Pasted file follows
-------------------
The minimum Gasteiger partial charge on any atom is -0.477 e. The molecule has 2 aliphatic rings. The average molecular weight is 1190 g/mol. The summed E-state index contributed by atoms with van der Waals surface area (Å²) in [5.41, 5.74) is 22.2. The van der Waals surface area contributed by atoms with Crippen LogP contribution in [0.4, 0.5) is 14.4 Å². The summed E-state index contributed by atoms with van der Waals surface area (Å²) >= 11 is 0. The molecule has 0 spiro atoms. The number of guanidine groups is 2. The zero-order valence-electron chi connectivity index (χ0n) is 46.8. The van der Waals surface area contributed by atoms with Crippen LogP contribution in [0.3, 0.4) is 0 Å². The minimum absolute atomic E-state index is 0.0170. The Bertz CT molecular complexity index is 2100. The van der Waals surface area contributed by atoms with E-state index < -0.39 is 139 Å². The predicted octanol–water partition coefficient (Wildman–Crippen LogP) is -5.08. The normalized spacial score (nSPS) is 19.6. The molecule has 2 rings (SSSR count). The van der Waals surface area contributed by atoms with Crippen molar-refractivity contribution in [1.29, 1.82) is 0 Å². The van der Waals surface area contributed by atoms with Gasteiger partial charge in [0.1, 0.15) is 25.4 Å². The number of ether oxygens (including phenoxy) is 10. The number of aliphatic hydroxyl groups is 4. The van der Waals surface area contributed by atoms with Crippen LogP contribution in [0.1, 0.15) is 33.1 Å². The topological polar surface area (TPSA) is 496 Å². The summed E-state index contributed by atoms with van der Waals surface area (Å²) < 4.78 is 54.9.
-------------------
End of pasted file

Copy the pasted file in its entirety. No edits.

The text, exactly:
The minimum Gasteiger partial charge on any atom is -0.477 e. The molecule has 2 aliphatic rings. The average molecular weight is 1190 g/mol. The summed E-state index contributed by atoms with van der Waals surface area (Å²) in [5.41, 5.74) is 22.2. The van der Waals surface area contributed by atoms with Crippen LogP contribution in [0.4, 0.5) is 14.4 Å². The summed E-state index contributed by atoms with van der Waals surface area (Å²) >= 11 is 0. The molecule has 0 spiro atoms. The number of guanidine groups is 2. The zero-order valence-electron chi connectivity index (χ0n) is 46.8. The van der Waals surface area contributed by atoms with Crippen LogP contribution in [0.3, 0.4) is 0 Å². The minimum absolute atomic E-state index is 0.0170. The Bertz CT molecular complexity index is 2100. The van der Waals surface area contributed by atoms with E-state index < -0.39 is 139 Å². The predicted octanol–water partition coefficient (Wildman–Crippen LogP) is -5.08. The normalized spacial score (nSPS) is 19.6. The molecule has 2 rings (SSSR count). The van der Waals surface area contributed by atoms with Crippen molar-refractivity contribution in [1.29, 1.82) is 0 Å². The van der Waals surface area contributed by atoms with Gasteiger partial charge in [0.1, 0.15) is 25.4 Å². The number of ether oxygens (including phenoxy) is 10. The number of aliphatic hydroxyl groups is 4. The van der Waals surface area contributed by atoms with Crippen LogP contribution in [0.1, 0.15) is 33.1 Å². The topological polar surface area (TPSA) is 496 Å². The summed E-state index contributed by atoms with van der Waals surface area (Å²) < 4.78 is 54.9.